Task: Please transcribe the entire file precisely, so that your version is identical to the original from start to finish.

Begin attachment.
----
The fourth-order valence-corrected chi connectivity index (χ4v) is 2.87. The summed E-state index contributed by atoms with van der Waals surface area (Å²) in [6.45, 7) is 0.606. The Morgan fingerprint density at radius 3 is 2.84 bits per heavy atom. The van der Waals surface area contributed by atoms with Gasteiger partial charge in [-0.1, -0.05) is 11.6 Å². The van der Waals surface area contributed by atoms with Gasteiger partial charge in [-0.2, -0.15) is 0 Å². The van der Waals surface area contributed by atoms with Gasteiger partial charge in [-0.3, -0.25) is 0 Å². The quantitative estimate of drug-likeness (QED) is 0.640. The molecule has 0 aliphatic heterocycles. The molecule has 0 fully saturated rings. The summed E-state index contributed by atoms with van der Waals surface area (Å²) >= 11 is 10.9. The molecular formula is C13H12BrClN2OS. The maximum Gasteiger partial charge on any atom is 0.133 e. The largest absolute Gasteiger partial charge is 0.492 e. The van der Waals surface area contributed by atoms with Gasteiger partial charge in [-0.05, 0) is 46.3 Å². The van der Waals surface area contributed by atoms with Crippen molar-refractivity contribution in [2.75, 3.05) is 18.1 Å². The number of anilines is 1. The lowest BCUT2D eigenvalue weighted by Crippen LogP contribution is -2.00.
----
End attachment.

The fourth-order valence-corrected chi connectivity index (χ4v) is 2.87. The summed E-state index contributed by atoms with van der Waals surface area (Å²) in [6.45, 7) is 0.606. The Morgan fingerprint density at radius 3 is 2.84 bits per heavy atom. The van der Waals surface area contributed by atoms with Gasteiger partial charge in [-0.1, -0.05) is 11.6 Å². The van der Waals surface area contributed by atoms with Gasteiger partial charge in [-0.2, -0.15) is 0 Å². The van der Waals surface area contributed by atoms with Gasteiger partial charge in [-0.3, -0.25) is 0 Å². The quantitative estimate of drug-likeness (QED) is 0.640. The molecule has 0 aliphatic heterocycles. The molecule has 0 fully saturated rings. The summed E-state index contributed by atoms with van der Waals surface area (Å²) >= 11 is 10.9. The molecular formula is C13H12BrClN2OS. The maximum Gasteiger partial charge on any atom is 0.133 e. The largest absolute Gasteiger partial charge is 0.492 e. The van der Waals surface area contributed by atoms with Gasteiger partial charge in [-0.05, 0) is 46.3 Å². The van der Waals surface area contributed by atoms with Crippen molar-refractivity contribution in [2.75, 3.05) is 18.1 Å². The number of anilines is 1. The lowest BCUT2D eigenvalue weighted by Crippen LogP contribution is -2.00.